Obama’s Master Plan to Tax the Rich would Fund Government for Eight Days
President Barack Obama has proposed raising taxes on the rich to put America’s fiscal house in order, but critics say federal spending is so massive that the wealthy don’t have enough money to cover the nation’s unprecedented debt.
In an interview with MSNBC’s Andrea Mitchell, Rep. Tom Price (R-GA) said President Barack Obama’s plan to raise taxes on the wealthy would only generate enough revenue to fund the federal government for eight days.
“The president’s plan to increase taxes on the upper two percent covers the spending by this federal government not for eight years, not for eight months, not for eight weeks but for eight days. Eight days only,” said Mr. Price. “It’s not a real solution. So, again, I’m puzzled by an administration that seems to be more interested in raising tax rates than in gaining economic vitality.”
The problem is that the rich don’t have enough money to put so much as a dent in America’s $16 trillion national debt. “If the IRS grabbed 100 percent of income over $1 million, the take would be just $616 billion,” writes John Stossel. “That’s only a third of this year’s deficit. Our national debt would continue to explode.”
The inconvenient truth about the ‘fiscal cliff’ and ‘taxing the rich’
Meanwhile, the simplistic idea of raising the marginal tax rates on the rich by a couple of percentage points without limiting deductions would simply redirect the rich to their expensive tax lawyers to create non-productive tax shelters (such as digging holes and then filling them up), or to the use of such obvious loopholes as tax-free municipal bond income—which is what happened in the 1950s when the tax rates on the rich exceeded 90 percent.
Ending Bush tax cuts for rich would save about $28 billion in 2013
Democrats countered that the one-year savings from ending the cuts for the rich may not be much, but that those savings would grow over time, bringing more than $800 billion into the U.S. Treasury by the end of the decade.
“If we decouple the tax cuts for those earning above $250,000 they will be gone for good. Over ten years, that will reduce the deficit by $800 billion compared to what Republicans want to do,” said Sen. Charles Schumer (D-N.Y.).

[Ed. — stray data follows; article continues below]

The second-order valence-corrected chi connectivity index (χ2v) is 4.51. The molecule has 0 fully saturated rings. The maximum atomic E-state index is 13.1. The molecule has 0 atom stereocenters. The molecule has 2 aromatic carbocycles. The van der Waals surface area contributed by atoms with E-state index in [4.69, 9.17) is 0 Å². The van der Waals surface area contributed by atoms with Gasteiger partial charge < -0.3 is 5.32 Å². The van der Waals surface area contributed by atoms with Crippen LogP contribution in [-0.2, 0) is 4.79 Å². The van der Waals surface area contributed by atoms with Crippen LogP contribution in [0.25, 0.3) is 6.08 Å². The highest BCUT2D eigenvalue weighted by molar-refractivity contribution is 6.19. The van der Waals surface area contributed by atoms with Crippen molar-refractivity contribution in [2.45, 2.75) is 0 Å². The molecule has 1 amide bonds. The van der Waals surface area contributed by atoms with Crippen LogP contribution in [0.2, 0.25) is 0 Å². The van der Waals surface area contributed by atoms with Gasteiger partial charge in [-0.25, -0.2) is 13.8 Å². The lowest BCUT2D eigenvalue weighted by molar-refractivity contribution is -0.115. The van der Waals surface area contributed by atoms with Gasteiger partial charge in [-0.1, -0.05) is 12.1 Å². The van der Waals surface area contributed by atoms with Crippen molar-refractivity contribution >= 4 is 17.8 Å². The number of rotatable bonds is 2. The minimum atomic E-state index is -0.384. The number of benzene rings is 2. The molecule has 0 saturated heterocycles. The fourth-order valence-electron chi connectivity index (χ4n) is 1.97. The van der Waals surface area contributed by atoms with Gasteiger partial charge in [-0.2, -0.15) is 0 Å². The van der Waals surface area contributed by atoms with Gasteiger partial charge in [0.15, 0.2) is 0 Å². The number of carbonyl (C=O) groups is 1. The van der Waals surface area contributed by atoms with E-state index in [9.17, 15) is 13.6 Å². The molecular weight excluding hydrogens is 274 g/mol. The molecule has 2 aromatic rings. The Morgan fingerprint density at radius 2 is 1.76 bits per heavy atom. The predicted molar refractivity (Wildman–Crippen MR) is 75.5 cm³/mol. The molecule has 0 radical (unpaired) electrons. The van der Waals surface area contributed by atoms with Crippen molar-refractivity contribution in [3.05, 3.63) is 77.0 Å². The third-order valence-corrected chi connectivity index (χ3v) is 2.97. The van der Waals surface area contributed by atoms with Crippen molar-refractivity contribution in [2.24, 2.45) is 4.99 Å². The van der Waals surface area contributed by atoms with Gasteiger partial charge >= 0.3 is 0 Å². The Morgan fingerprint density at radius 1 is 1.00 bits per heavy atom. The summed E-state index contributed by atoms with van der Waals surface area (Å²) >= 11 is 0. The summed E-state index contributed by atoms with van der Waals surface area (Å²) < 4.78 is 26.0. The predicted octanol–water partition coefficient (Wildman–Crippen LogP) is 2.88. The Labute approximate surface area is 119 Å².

via The Washington Post.
Obama: Tax ‘the Rich’ would raise $65 Billion but he increases spending by $202 Billion leaving a net loss of $137 Billion
Because the president wants to increase spending even faster than he wants to increase taxes. President Obama’s proposed tax hike would raise roughly $65 billion in 2013. At the same time, the president proposes to increase spending next year by $202 billion. The tax hike would pay for only 32 percent of the proposed new spending. Or put it another way: Over ten years, the new taxes would cover roughly half of the $1.6 trillion in new subsidies and Medicaid spending under Obamacare.
That means that not a penny of Obama’s proposed tax increase would, in fact, go toward reducing the budget deficit, let alone paying down the debt. Rather, every cent of the tax hike would go toward paying for increased federal spending.
So You Want to Raise Taxes on the Rich, Eh? Don’t expect a cut in Obama’s $1 Trillion Deficit
According to the Joint Committee on Taxation, the proposed tax increase would raise only $68 billion by shifting the top tax bracket from the Bush era rate of 35 percent up to 39.6 percent (plus a few from the health care law). The government expects to spend $9.9 billion per day, or a projected $3.627 trillion for this year. Based on these numbers, the addition $68 billion from a tax increase would pay for 6.8 days of government operation. Considering the deficit is projected to reach $1.2 trillion (continuing the streak of four straight years of deficits above $1 trillion), those additional 6.8 days would still leave 114.4 days of government unfunded. In fact, even if we taxed everyone who earns over $1 million 100 percent of their income – every single penny – we would still have 49.6 days where Washington has to borrow to cover its spending.
Myth – The Rich Don’t Pay Their Fair Share – Well it all depends on what you mean by fair
Perhaps one of the most common myths (or lies, depending on how you look at at it), is the idea the “rich don’t pay their fair share”. But is this true? Various groups drag out “studies” to prove their point, but are they correct? Instead of using biased “studies” (from any group), why not simply go to the source? The Federal Government published a CBO Paper in August 2004 titled Effective Federal Tax Rates Under Current Law, 2001-2014. On Table 2 (page 18 of the PDF) “Effective Federal Tax Rates” under “Share of Total Federal Tax Liabilities” heading shows some interesting results.
Taxes paid by highest incomes
- The top 1% pay 22.7% of taxes.
- The top 10% pay 50% of taxes.
- The top 20% pay 65.3% of taxes.
- The top 40% pay 84.3% of taxes.
Taxes paid by lowest incomes
- The bottom 20% pay 1.1% of taxes.
- The bottom 40% pay 6.1% of taxes.
Could it be any clearer? Sure it sounds great to “tax the rich,” but it doesn’t do a thing. Reductions in spending are necessary. So what will folks say in a year when Obama reaps another $1 trillion deficit?
The government is an addict that continues to want to get it’s fix. They will do anything to keep from going into withdraw. The rich cannot sustain this level if spending even if you tax them at a 100% rate. Next screams will be for a wealth tax. In this climate, I can see the left drumming up support for a one time 30% wealth tax. Atlas Shrugged anyone?